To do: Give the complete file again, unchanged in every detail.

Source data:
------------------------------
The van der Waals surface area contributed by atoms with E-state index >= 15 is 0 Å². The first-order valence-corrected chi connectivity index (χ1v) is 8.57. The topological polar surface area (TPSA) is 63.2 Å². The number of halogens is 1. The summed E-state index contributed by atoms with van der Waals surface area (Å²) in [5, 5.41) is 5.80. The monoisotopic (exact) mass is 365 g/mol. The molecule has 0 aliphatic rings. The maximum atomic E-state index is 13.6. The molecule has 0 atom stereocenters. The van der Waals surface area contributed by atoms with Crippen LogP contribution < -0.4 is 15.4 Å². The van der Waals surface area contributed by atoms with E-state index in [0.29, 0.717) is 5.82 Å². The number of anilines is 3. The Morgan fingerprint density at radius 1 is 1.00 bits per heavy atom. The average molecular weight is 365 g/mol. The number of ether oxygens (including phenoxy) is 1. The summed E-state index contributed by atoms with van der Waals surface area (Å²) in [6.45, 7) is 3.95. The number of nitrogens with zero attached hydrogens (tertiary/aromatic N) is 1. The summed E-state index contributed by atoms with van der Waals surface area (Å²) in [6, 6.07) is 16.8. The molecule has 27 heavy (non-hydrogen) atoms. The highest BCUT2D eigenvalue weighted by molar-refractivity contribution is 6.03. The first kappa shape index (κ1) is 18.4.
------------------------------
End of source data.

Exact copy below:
The van der Waals surface area contributed by atoms with E-state index >= 15 is 0 Å². The first-order valence-corrected chi connectivity index (χ1v) is 8.57. The topological polar surface area (TPSA) is 63.2 Å². The number of halogens is 1. The summed E-state index contributed by atoms with van der Waals surface area (Å²) in [5, 5.41) is 5.80. The monoisotopic (exact) mass is 365 g/mol. The molecule has 0 aliphatic rings. The maximum atomic E-state index is 13.6. The molecule has 0 atom stereocenters. The van der Waals surface area contributed by atoms with Crippen LogP contribution < -0.4 is 15.4 Å². The van der Waals surface area contributed by atoms with E-state index in [0.29, 0.717) is 5.82 Å². The number of anilines is 3. The Morgan fingerprint density at radius 1 is 1.00 bits per heavy atom. The average molecular weight is 365 g/mol. The number of ether oxygens (including phenoxy) is 1. The summed E-state index contributed by atoms with van der Waals surface area (Å²) in [6.45, 7) is 3.95. The number of nitrogens with zero attached hydrogens (tertiary/aromatic N) is 1. The summed E-state index contributed by atoms with van der Waals surface area (Å²) in [6, 6.07) is 16.8. The molecule has 27 heavy (non-hydrogen) atoms. The highest BCUT2D eigenvalue weighted by molar-refractivity contribution is 6.03. The first kappa shape index (κ1) is 18.4.